2021 Quarterlies! Vote for Qt3’s Best Game of 2021: “All these worlds are yours. Except Europa. Attempt no landing there.”

All these games are really missing out on the chance to win the Qt3 Quarterlies by doing these long early release periods. Look what happened to Factorio!

  1. Nioh 2 - The most satisfying combat system ever with a great range of different weapons and tools that all feel great and distinct from one another.
  2. Returnal - I had some gripes about the pacing and structure, but the kinetic combat and sci-fi exploration atmosphere carried it, and it was great to see a true AAA-production roguelike.
  3. Unsighted - A game that wears its influences on its sleeve (NieR Automata’s sad existentialist automatons, Souls’ “going hollow” concept and stamina-based combat, Zelda-esque exploration), but executes them all with aplomb.
  4. Inscryption - Does its own thing (or many things), always keeping me guessing, but still rooted in a fun moment-to-moment card play.
  5. Curse of the Dead Gods - I feel a bit conflicted about my gaming tastes – this year there were a bunch of cool nonviolent indie games that explored interesting artistic territory (Unpacking, Sable, Artful Escape, Forgotten City, etc.). And for the most part my reaction was “Neat, glad games are doing this stuff, but I’m going to get back to whipping skeletons in the face now.” I dunno what that says about me, but CotDG sure does make it fun to whip skeletons in the face over and over again.

Honorable Mention

  • Metroid Dread
  • Final Fantasy VII Remake
  • Beast Breaker
  • Death’s Door
  • Shin Megami Tensei V
  • Dungeon Encounters
  • Deedlit in Wonder Labyrinth
  • Wildermyth
  • Trials of Fire
  • Tainted Grail: Conquest
  • Gloomhaven
  • Unpacking
  • Scarlet Nexus
  • Old World
  1. Old World
  2. Diablo II: Resurrected

But in good news, Slay the Spire is eligible for the fourth year in a row.

That got a chuckle out of me.

  1. Pathfinder: Wrath of the Righteous I spent an unreasonable amount of time playing this game. In large part to the tool box mod, which has a feature that should be in every CRPG—speeding up traversal through the world. I am too old to wait for my characters to slooowly walk across a city. I got the solutions to the puzzles online, because really, who has time for this?

  2. Remnants of the Precursors is probably the game I’ve spent the second most time playing. MOO with a modern interface is what I needed in my life.

  3. Old World I enjoyed this one because I am too laid back to care about minmaxing everything and too much of a builder to get too upset about the AI (which is strong enough for me).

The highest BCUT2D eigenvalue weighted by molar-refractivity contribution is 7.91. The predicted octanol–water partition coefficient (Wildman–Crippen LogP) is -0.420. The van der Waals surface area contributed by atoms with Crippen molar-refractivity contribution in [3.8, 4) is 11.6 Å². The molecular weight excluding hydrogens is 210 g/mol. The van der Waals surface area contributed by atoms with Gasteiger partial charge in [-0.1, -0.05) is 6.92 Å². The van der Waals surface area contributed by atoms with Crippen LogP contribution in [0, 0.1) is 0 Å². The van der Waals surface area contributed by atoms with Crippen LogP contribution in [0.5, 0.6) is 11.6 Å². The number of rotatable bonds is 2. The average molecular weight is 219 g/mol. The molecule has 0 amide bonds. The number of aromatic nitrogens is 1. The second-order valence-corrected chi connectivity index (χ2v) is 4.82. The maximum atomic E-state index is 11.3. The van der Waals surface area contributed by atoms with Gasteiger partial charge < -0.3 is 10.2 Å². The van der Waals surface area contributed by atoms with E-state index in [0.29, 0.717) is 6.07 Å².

4. Wildermyth is the first game with procedurally generated story that actually made me care about the characters.

  5. Solasta: Crown of the Magister was a fun implementation of 5e in a CRPG, but the story was too generic to grab me.

Wildermyth seems like it would almost certainly be my game of the year if I had gotten around to playing it. Oops. Maybe I’ll come back and edit this before next Friday. Pathfinder and Dungeon Encounters are also very up my alley if I ever get there, as are the Diablo 2 and Mass Effect remakes that I probably won’t ever play. I was not playing Disco Elysium again so soon after the first time, though I will get to the Final Cut at some point. I will play 100+ hours of Old World when it finally comes out next year.

I did play most of the other games I was interested in this year, at least enough to get a feel for them, and this is the most lukewarm I’ve been about one of these lists over the however many years of filling them out. First place is still worth the same five points, though.

  1. Tales of Arise - if you had asked me going into the year what my top ten most anticipated RPGs were, I don’t know if Arise would have made that list, never mind top ten overall. Tales is my least favorite of the various long-running JRPG series that are a tier below the AAAs in budget and ambition, but every now and then an entry clicks for me, and boy did this one click. I like how Schreier described it (paraphrasing): it’s a comfort, fast-food series, the last few entries have been McDonalds or Burger King, but Arise is Shake Shack. The underlying product is still pretty much the same, but the execution and quality is a different tier, and I found myself motivated to carve out 50+ hours of PS5 time for it in a routine where PC and Switch are infinitely more convenient for me to play on a regular basis.

  2. Metroid Dread - there are a lot of things I don’t love about Dread, but everything it does right is so right and so irreplaceable by the other Metroidvanias out there (however good they are in their own rights). I mean, I regularly died a couple dozen times inside of 10 minutes in the stupid EMMI sections and never considered dropping the game. It must have been pretty good!